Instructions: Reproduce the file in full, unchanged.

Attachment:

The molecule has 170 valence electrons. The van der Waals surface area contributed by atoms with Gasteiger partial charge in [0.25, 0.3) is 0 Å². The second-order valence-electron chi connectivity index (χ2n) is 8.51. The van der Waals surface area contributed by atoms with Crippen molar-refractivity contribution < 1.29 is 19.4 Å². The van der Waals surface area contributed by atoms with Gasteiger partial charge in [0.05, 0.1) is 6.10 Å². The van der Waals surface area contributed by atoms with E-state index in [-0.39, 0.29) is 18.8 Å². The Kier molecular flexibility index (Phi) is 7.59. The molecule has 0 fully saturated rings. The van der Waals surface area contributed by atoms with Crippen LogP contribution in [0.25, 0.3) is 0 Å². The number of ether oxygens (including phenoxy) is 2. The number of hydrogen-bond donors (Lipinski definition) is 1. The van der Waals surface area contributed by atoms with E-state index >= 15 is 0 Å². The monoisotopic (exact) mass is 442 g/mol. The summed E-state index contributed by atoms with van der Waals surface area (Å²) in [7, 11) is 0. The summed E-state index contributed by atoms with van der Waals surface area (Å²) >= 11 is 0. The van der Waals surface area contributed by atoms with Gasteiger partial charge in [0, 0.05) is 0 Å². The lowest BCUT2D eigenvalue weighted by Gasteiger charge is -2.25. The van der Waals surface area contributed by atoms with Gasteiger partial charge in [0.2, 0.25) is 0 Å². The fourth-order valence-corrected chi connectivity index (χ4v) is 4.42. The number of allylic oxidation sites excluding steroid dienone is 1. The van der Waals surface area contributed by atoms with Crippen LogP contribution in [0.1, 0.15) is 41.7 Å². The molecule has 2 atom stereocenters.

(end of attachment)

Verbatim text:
The molecule has 170 valence electrons. The van der Waals surface area contributed by atoms with Gasteiger partial charge in [0.25, 0.3) is 0 Å². The second-order valence-electron chi connectivity index (χ2n) is 8.51. The van der Waals surface area contributed by atoms with Crippen molar-refractivity contribution < 1.29 is 19.4 Å². The van der Waals surface area contributed by atoms with Gasteiger partial charge in [0.05, 0.1) is 6.10 Å². The van der Waals surface area contributed by atoms with E-state index in [-0.39, 0.29) is 18.8 Å². The Kier molecular flexibility index (Phi) is 7.59. The molecule has 0 fully saturated rings. The van der Waals surface area contributed by atoms with Crippen LogP contribution in [0.25, 0.3) is 0 Å². The number of ether oxygens (including phenoxy) is 2. The number of hydrogen-bond donors (Lipinski definition) is 1. The van der Waals surface area contributed by atoms with E-state index >= 15 is 0 Å². The monoisotopic (exact) mass is 442 g/mol. The summed E-state index contributed by atoms with van der Waals surface area (Å²) in [7, 11) is 0. The summed E-state index contributed by atoms with van der Waals surface area (Å²) >= 11 is 0. The van der Waals surface area contributed by atoms with Gasteiger partial charge in [0, 0.05) is 0 Å². The lowest BCUT2D eigenvalue weighted by Gasteiger charge is -2.25. The van der Waals surface area contributed by atoms with Gasteiger partial charge in [0.2, 0.25) is 0 Å². The fourth-order valence-corrected chi connectivity index (χ4v) is 4.42. The number of allylic oxidation sites excluding steroid dienone is 1. The van der Waals surface area contributed by atoms with Crippen LogP contribution in [0.1, 0.15) is 41.7 Å². The molecule has 2 atom stereocenters.